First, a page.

The Dancing Girl of Izu

The Dancing Girl of Izu or The Izu Dancer (伊豆の踊子, Izu no odoriko) is a short story by Japanese writer and Nobel Prize winner Yasunari Kawabata first published in 1926.[1]

"The Dancing Girl of Izu"
AuthorYasunari Kawabata
Original title"Izu no odoriko"
TranslatorE. Seidensticker (1955)
J. Martin Holman (1997)
Published inBungei Jidai
Publication typeMagazine
Media typePrint
Publication date1926
Published in English1955 (abridged)


Bronze statue dedicated to
The Dancing Girl of Izu

The narrator, a twenty year old student from Tokyo, travels the Izu Peninsula during the last days of the summer holidays, a journey which he undertook out of a feeling of loneliness and melancholia. His paths repeatedly cross with a troupe of five travelling musicians, one man and four women, while heading for Mount Amagi tunnel. He is impressed by the beauty of the youngest looking woman in the troupe, who carries a heavy drum, and decides to follow them.

After traversing the tunnel, Eikichi, the troupe's male leader, starts a conversation with him, telling him that he and his companions are from Ōshima Island and on a short tour before the cold season sets in. In Yugano, where the group rests for the night, the narrator learns from Eikichi that the young woman, Kaoru, is his 14 year old sister. The other troupe members are Eikichi's wife Chiyoko, his mother-in-law, and a maid. In the evening, the musicians entertain guests in another inn in the village. The student hears Kaoru playing her drum, worrying if she might be harassed by her listeners.

The next day, the narrator witnesses the naked Kaoru coming out of the bath house, waving at him. The sight makes him laugh, realising that she is still a young, innocent girl. Although the day of his return to Tokyo is approaching, he accepts the musicians' offer to keep them company for another day. During a walk, the student overhears Kaoru and Chiyoko saying what a nice person he is, which enlightens him and distracts him both from his melancholia and from the fact that the group are poor, uneducated people. Eikichi's mother-in-law invites him to their home during his winter holidays, but later forbids Kaoru to accompany him to the cinema.

The next morning, the student enters a boat in Shimoda which takes him back to Tokyo, seen off by Eikichi and the grieving Kaoru. On the boat, he starts to cry, saddened by the parting but at the same time sensing a feeling of relief.

Publication historyEdit

The Dancing Girl of Izu was first published in Bungei Jidai magazine in two parts in 1926 and in book form by Kinseido in 1927.[1]

Reception and legacyEdit

Reviewing the 1997 American publication, Mark Morris in The New York Times called The Dancing Girl of Izu a "deceptively simple story […] about cleansing, purification", pointing out for one the "effacement of adult female sexuality and its replacement by an impossible white void of virginity", a common theme with Kawabata, as well as the protagonist's "personal absolution", received from people constantly living with the "stigma of social exclusion".[2]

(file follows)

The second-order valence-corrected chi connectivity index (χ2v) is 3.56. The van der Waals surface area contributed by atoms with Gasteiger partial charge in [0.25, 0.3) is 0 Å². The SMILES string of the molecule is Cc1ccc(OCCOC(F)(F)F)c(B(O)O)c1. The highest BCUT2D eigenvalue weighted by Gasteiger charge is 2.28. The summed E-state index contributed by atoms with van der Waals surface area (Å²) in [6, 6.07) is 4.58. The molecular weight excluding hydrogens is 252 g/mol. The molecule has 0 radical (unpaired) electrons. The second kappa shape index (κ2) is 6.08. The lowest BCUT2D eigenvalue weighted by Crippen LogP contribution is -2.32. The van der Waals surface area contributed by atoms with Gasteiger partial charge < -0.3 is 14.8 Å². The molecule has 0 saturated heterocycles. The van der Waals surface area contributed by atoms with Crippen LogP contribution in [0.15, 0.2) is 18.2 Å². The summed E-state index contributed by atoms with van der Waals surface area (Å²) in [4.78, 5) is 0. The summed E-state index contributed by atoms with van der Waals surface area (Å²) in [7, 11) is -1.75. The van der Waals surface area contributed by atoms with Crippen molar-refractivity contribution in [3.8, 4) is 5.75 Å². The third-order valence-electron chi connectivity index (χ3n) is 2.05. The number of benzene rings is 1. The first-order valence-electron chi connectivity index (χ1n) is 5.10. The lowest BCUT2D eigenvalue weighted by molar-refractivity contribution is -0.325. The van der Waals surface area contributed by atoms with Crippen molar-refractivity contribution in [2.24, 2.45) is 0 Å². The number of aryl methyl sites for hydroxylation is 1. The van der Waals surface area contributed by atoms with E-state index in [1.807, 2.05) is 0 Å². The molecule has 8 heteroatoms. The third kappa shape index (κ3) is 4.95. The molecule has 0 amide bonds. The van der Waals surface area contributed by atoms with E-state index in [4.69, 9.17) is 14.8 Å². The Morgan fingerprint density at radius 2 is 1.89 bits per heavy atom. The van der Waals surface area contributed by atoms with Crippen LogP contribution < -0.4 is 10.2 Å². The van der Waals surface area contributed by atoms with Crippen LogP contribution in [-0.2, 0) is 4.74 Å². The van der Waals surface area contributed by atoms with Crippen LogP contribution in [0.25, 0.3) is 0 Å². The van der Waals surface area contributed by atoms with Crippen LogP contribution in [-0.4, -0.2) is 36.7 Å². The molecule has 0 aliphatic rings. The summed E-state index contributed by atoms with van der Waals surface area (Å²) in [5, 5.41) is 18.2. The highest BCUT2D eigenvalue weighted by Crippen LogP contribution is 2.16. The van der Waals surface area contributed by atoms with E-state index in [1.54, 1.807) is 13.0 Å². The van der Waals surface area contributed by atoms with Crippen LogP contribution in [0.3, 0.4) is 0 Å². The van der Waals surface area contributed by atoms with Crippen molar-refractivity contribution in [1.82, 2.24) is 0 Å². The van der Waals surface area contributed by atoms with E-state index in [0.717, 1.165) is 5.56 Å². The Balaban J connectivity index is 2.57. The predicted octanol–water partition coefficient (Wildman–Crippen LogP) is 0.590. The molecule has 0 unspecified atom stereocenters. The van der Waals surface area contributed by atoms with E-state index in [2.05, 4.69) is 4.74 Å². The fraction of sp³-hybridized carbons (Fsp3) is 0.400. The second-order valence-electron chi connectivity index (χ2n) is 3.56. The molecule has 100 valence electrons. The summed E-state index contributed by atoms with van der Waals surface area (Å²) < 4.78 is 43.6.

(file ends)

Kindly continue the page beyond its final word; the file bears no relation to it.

In his review of a 2000 anthology, Donald Richie rated The Dancing Girl of Izu as Kawabata's most famous and popular work, an autobiographical and "seemingly artless […] evocation of first love itself".[3]


The Dancing Girl of Izu was first translated into English by Edward Seidensticker, being the first story by Kawabata which saw an English translation, and published in an abridged form as The Izu Dancer in The Atlantic Monthly in 1955. Later publications contained Seidensticker's complete translation of the story.[3][4] A new English translation was provided by J. Martin Holman in 1997.[2][5]




Kawabata's story has also been dramatised for Japanese television numerous times, including a 1993 version starring Takuya Kimura.[8]

Popular cultureEdit

The story is well known in Japan, and today, Odoriko (lit. "dancing girl") is used as the name of express trains to the Izu area.[9]


  1. ^ a b "伊豆の踊子 (The Dancing Girl of Izu)". Kotobank (in Japanese). Retrieved 21 July 2021.
  2. ^ a b Morris, Mark (12 October 1997). "Orphans: Stories by a Japanese Nobel laureate are part memoir, part fiction". The New York Times. Retrieved 21 July 2021.
  3. ^ a b Richie, Donald (26 September 2000). "Welcome return of four classics". The Japan Times. Retrieved 21 July 2021.
  4. ^ Kawabata, Yasunari; Inoue, Yasushi (2000). The Izu Dancer, The Counterfeiter, Obasute, The Full Moon. Translated by Seidensticker, Edward; Picon, Leon. Singapore, Boston: Tuttle Publishing.
  5. ^ Kawabata, Yasunari (1997). The Dancing Girl of Izu and Other Stories. Translated by Holman, J. Martin. Washington: Counterpoint Press.)
  6. ^ a b c d e f "永遠の宝、伊豆の踊子 河津町、映画4作のフィルム保管". Asahi Shinbun (morning Shizuoka ed.). 5 June 1999.
  7. ^ a b c d e f "Film adaptions of Izu no odoriko". Kinenote (in Japanese). Retrieved 21 July 2021.
  8. ^ "Japanese TV adaptions of Izu no odoriko". テレビドラマデータベース (TV drama database) (in Japanese). Retrieved 21 July 2021.
  9. ^ ""Odoriko Express" A direct train between Tokyo, Shimoda and southern area of Izu". Retrieved 21 July 2021.